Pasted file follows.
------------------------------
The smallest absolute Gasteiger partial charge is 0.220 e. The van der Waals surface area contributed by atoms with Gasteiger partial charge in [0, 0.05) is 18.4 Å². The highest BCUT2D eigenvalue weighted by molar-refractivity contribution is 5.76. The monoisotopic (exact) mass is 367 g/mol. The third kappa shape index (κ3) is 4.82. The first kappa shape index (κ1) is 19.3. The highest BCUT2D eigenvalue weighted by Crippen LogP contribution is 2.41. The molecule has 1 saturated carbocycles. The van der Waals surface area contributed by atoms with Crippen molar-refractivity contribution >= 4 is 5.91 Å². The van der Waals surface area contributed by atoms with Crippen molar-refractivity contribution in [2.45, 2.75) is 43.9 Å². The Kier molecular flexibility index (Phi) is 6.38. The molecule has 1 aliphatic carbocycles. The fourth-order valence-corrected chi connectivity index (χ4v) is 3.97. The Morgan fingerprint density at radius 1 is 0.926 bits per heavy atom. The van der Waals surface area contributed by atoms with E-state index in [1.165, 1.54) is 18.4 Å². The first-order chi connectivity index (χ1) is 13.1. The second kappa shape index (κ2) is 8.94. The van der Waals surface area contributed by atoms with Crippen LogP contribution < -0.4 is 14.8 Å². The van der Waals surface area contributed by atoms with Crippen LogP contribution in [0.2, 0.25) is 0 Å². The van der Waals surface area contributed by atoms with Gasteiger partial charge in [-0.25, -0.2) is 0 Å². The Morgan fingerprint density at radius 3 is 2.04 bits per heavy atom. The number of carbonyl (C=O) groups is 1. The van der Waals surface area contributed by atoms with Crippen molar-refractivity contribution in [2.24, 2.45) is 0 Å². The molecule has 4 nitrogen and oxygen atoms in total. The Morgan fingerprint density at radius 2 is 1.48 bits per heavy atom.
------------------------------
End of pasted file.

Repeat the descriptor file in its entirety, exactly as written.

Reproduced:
The smallest absolute Gasteiger partial charge is 0.220 e. The van der Waals surface area contributed by atoms with Gasteiger partial charge in [0, 0.05) is 18.4 Å². The highest BCUT2D eigenvalue weighted by molar-refractivity contribution is 5.76. The monoisotopic (exact) mass is 367 g/mol. The third kappa shape index (κ3) is 4.82. The first kappa shape index (κ1) is 19.3. The highest BCUT2D eigenvalue weighted by Crippen LogP contribution is 2.41. The molecule has 1 saturated carbocycles. The van der Waals surface area contributed by atoms with Crippen molar-refractivity contribution >= 4 is 5.91 Å². The van der Waals surface area contributed by atoms with Crippen molar-refractivity contribution in [2.45, 2.75) is 43.9 Å². The Kier molecular flexibility index (Phi) is 6.38. The molecule has 1 aliphatic carbocycles. The fourth-order valence-corrected chi connectivity index (χ4v) is 3.97. The Morgan fingerprint density at radius 1 is 0.926 bits per heavy atom. The van der Waals surface area contributed by atoms with E-state index in [1.165, 1.54) is 18.4 Å². The first-order chi connectivity index (χ1) is 13.1. The second kappa shape index (κ2) is 8.94. The van der Waals surface area contributed by atoms with Crippen LogP contribution < -0.4 is 14.8 Å². The van der Waals surface area contributed by atoms with Crippen LogP contribution in [0.2, 0.25) is 0 Å². The van der Waals surface area contributed by atoms with Gasteiger partial charge in [-0.25, -0.2) is 0 Å². The Morgan fingerprint density at radius 3 is 2.04 bits per heavy atom. The number of carbonyl (C=O) groups is 1. The van der Waals surface area contributed by atoms with Crippen molar-refractivity contribution in [2.24, 2.45) is 0 Å². The molecule has 4 nitrogen and oxygen atoms in total. The Morgan fingerprint density at radius 2 is 1.48 bits per heavy atom.